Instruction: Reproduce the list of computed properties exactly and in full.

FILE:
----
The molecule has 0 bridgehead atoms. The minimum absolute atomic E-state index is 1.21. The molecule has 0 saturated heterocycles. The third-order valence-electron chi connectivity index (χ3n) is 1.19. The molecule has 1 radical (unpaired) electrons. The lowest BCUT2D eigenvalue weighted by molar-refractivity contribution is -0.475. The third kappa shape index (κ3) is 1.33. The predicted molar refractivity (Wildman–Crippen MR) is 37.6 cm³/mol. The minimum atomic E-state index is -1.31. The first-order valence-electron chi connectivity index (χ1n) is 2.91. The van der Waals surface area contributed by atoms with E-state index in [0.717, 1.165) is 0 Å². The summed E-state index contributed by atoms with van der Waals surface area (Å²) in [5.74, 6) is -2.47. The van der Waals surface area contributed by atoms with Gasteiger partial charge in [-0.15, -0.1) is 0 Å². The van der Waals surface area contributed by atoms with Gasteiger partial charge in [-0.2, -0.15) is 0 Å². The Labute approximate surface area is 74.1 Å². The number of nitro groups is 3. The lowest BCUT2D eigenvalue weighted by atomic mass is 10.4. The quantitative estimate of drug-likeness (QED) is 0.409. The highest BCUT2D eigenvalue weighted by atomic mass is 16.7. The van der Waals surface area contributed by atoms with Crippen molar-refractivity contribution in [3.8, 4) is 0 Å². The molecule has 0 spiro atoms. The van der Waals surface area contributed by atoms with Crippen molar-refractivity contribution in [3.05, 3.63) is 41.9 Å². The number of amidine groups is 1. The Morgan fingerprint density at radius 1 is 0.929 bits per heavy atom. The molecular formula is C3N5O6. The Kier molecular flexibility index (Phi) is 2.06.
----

The molecule has 0 bridgehead atoms. The minimum absolute atomic E-state index is 1.21. The molecule has 0 saturated heterocycles. The third-order valence-electron chi connectivity index (χ3n) is 1.19. The molecule has 1 radical (unpaired) electrons. The lowest BCUT2D eigenvalue weighted by molar-refractivity contribution is -0.475. The third kappa shape index (κ3) is 1.33. The predicted molar refractivity (Wildman–Crippen MR) is 37.6 cm³/mol. The minimum atomic E-state index is -1.31. The first-order valence-electron chi connectivity index (χ1n) is 2.91. The van der Waals surface area contributed by atoms with E-state index in [0.717, 1.165) is 0 Å². The summed E-state index contributed by atoms with van der Waals surface area (Å²) in [5.74, 6) is -2.47. The van der Waals surface area contributed by atoms with Gasteiger partial charge in [-0.15, -0.1) is 0 Å². The van der Waals surface area contributed by atoms with Gasteiger partial charge in [-0.2, -0.15) is 0 Å². The Labute approximate surface area is 74.1 Å². The number of nitro groups is 3. The lowest BCUT2D eigenvalue weighted by atomic mass is 10.4. The quantitative estimate of drug-likeness (QED) is 0.409. The highest BCUT2D eigenvalue weighted by atomic mass is 16.7. The van der Waals surface area contributed by atoms with Crippen molar-refractivity contribution in [3.8, 4) is 0 Å². The molecule has 0 spiro atoms. The van der Waals surface area contributed by atoms with Crippen molar-refractivity contribution in [3.05, 3.63) is 41.9 Å². The number of amidine groups is 1. The Morgan fingerprint density at radius 1 is 0.929 bits per heavy atom. The molecular formula is C3N5O6. The Kier molecular flexibility index (Phi) is 2.06.